Disinfection Byproducts in the News

Recently, some interests have alleged that drinking water in different parts of the country contains unsafe levels of disinfection byproducts. Disinfection byproducts (DBPs) are compounds that can result from cleaning tap water and killing the bacteria and viruses that cause illnesses like typhoid and cholera.

Testing and disinfecting water has been credited as one of the major health advancements of the last century - leading to longer lifespans and lower child mortality rates. Photo credit: Ben Husmann
Testing and disinfecting water has been credited as one of the major health advancements of the last century – leading to longer lifespans and lower child mortality rates. Photo credit: Ben Husmann

Disinfecting water is critical to our health – it is partly responsible for our longer lifespans and for the decrease in child mortality in America over the past century. One hundred years ago, outbreaks of cholera, dysentery, and typhoid were common in U.S. cities, and disinfection technology was a major factor in eliminating them.[1] The World Health Organization and the U.S. Center for Disease Control credit water filtration and disinfection as one of the major advancements of the last century and people have been drinking water with disinfection byproducts for the past 90 years. DBPs are carefully monitored and limited by the U.S. Environmental Protection Agency (EPA).

Modern water disinfection has played a large role in virtually eliminating epidemics of diseases like typhoid and cholera, which were once common in American cities and still occur in some areas of the developing world.
Modern water disinfection has played a large role in virtually eliminating epidemics of diseases like typhoid and cholera, which were once common in American cities and still occur in some areas of the developing world.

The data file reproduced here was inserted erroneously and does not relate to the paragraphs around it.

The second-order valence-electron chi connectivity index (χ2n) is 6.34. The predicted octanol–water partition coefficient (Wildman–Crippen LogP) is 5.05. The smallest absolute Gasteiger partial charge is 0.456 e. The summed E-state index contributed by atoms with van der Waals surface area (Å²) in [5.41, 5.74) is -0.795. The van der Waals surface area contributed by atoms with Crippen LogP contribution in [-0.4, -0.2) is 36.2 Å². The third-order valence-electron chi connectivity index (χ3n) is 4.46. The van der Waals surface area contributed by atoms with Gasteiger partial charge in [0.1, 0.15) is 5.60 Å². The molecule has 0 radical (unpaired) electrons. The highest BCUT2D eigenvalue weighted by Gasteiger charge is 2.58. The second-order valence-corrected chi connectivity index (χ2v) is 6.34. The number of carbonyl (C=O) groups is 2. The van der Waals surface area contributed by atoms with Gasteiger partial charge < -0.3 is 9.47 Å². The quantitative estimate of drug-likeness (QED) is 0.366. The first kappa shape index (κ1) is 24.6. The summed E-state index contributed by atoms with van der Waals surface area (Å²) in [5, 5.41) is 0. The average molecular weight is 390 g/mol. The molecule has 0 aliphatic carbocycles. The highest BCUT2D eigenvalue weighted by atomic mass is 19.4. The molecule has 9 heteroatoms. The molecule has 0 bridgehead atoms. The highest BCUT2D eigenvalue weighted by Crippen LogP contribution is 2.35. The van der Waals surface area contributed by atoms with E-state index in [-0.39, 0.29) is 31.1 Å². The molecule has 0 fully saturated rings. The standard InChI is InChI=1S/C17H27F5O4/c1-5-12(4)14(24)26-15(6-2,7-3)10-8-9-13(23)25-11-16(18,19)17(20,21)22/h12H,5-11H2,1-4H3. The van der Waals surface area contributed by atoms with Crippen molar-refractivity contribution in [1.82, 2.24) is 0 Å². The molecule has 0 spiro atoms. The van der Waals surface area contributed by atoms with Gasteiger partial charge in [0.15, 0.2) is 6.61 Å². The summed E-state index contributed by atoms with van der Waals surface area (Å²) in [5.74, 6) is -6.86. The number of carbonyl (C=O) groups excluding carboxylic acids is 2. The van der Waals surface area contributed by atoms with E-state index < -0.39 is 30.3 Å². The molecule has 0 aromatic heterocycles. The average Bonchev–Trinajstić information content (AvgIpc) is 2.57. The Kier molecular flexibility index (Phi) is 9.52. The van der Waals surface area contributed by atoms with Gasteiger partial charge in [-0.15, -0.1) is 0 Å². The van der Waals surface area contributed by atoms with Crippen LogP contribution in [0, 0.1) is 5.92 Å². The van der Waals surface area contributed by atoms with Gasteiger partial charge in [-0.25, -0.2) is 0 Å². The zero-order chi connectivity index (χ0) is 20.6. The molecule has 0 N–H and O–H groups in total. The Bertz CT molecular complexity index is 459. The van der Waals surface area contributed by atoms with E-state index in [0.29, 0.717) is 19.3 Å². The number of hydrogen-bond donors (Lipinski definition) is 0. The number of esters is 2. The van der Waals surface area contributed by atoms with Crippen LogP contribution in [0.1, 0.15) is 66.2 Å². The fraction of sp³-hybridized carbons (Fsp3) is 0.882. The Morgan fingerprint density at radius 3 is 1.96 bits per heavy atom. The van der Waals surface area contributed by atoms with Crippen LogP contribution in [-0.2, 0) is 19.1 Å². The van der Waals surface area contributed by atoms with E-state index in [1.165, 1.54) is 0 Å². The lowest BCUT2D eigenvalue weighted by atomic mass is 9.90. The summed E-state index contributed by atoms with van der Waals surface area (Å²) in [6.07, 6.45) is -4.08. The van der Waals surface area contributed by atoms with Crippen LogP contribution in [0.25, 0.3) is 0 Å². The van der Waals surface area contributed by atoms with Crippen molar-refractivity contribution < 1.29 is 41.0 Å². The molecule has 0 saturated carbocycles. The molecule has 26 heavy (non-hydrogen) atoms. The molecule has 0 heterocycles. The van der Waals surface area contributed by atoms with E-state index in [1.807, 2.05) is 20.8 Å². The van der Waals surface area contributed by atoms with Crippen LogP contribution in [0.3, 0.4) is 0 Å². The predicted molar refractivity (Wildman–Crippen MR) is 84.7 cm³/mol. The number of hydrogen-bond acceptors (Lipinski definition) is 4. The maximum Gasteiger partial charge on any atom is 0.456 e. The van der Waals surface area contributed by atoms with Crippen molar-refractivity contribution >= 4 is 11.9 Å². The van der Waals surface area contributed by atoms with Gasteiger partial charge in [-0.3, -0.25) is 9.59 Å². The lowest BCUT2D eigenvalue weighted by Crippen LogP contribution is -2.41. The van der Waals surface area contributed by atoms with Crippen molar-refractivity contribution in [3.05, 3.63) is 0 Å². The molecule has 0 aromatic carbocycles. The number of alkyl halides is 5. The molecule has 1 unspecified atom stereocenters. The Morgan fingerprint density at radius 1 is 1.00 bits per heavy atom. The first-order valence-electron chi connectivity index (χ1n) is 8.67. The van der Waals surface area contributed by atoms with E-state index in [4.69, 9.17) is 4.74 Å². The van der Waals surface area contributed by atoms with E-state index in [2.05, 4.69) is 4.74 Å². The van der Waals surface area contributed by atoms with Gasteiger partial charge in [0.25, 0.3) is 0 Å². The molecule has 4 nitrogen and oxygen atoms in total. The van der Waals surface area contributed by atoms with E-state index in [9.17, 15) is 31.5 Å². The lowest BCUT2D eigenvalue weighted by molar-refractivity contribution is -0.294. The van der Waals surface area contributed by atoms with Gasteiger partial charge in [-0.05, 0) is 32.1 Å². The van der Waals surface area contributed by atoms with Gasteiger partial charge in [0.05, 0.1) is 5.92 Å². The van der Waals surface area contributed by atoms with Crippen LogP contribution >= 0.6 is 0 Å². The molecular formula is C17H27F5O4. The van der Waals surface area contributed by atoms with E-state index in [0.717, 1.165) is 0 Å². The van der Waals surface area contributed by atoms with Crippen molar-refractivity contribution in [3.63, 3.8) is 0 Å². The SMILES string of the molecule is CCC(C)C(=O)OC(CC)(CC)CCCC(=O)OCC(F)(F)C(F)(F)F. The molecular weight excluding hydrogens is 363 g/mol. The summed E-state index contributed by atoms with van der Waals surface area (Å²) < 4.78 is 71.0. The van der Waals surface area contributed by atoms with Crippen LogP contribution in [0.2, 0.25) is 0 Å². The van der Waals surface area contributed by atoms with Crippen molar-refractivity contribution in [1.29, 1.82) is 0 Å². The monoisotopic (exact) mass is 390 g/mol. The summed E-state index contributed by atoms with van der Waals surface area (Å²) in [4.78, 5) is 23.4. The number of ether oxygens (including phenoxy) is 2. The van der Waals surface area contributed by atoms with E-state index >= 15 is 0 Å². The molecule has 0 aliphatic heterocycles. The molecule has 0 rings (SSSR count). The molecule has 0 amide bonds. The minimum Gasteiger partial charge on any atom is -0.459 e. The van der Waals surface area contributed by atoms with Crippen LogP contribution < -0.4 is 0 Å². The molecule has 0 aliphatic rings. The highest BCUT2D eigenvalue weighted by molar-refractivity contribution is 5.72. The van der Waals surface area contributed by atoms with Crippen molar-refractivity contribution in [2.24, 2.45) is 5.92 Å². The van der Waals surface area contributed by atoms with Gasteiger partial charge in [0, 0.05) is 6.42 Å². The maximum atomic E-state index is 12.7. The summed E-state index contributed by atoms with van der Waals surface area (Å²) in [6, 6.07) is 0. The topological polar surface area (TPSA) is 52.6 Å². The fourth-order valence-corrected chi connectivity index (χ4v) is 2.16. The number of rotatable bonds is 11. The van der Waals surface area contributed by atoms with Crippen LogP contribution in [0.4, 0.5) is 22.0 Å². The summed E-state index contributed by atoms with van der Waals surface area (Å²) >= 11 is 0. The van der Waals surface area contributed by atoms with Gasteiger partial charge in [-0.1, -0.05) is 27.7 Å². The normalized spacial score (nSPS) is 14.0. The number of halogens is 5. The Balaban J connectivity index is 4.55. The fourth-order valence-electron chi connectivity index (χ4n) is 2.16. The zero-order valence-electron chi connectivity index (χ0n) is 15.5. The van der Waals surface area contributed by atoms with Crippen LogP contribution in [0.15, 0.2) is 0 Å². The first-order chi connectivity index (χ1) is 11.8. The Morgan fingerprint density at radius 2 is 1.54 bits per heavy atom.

While these interests allege that levels of disinfection byproducts are unsafe, the EPA sets strict limits on the amount of these compounds that water agencies are allowed to use. Every water agency, including our own local water agencies, must follow these rules. In fact, the EPA tightened those rules in recent years, and water agencies that serve our drinking water to our region meet those limits. All water agencies are required to test their water and report the results in an annual Consumer Confidence Report. The EPA posts links to all local Consumer Confidence Reports here.

A water agency’s first priority is the health and safety of everyone who drinks its water.
A water agency’s first priority is the health and safety of everyone who drinks its water.

Chlorine-based disinfection is particularly important because it protects water as it moves through pipes into our homes. While methods like UV light and ozonation effectively kill dangerous microbes and are often used for treatment of source water, chlorine-based disinfection is still widely used for its reliance in protecting water after it leaves the treatment plant from the local utility.[2]

Some organizations have asserted that better protecting source water would reduce the need to use chemicals like chlorine and chloramine to clean tap water. We support efforts to clean source water because it benefits us all. However, even the cleanest source water should be put through a treatment process to ensure that it is safe for us to drink. The filtration and disinfection processes that we use today have contributed greatly to eliminating epidemics like cholera and typhoid from the developed world. They have contributed to us all living longer and healthier lives.

If you would like to learn more about this issue in-depth, the folks at DrinkTap.org have an excellent article explaining the science involved.

Tap water is subjected to more rules and scrutiny than bottled water. All our local agencies meet EPA limits on disinfection byproducts. Photo Credit: Michael Pollak
Tap water is subjected to more rules and scrutiny than bottled water. All our local agencies meet EPA limits on disinfection byproducts. Photo Credit: Michael Pollak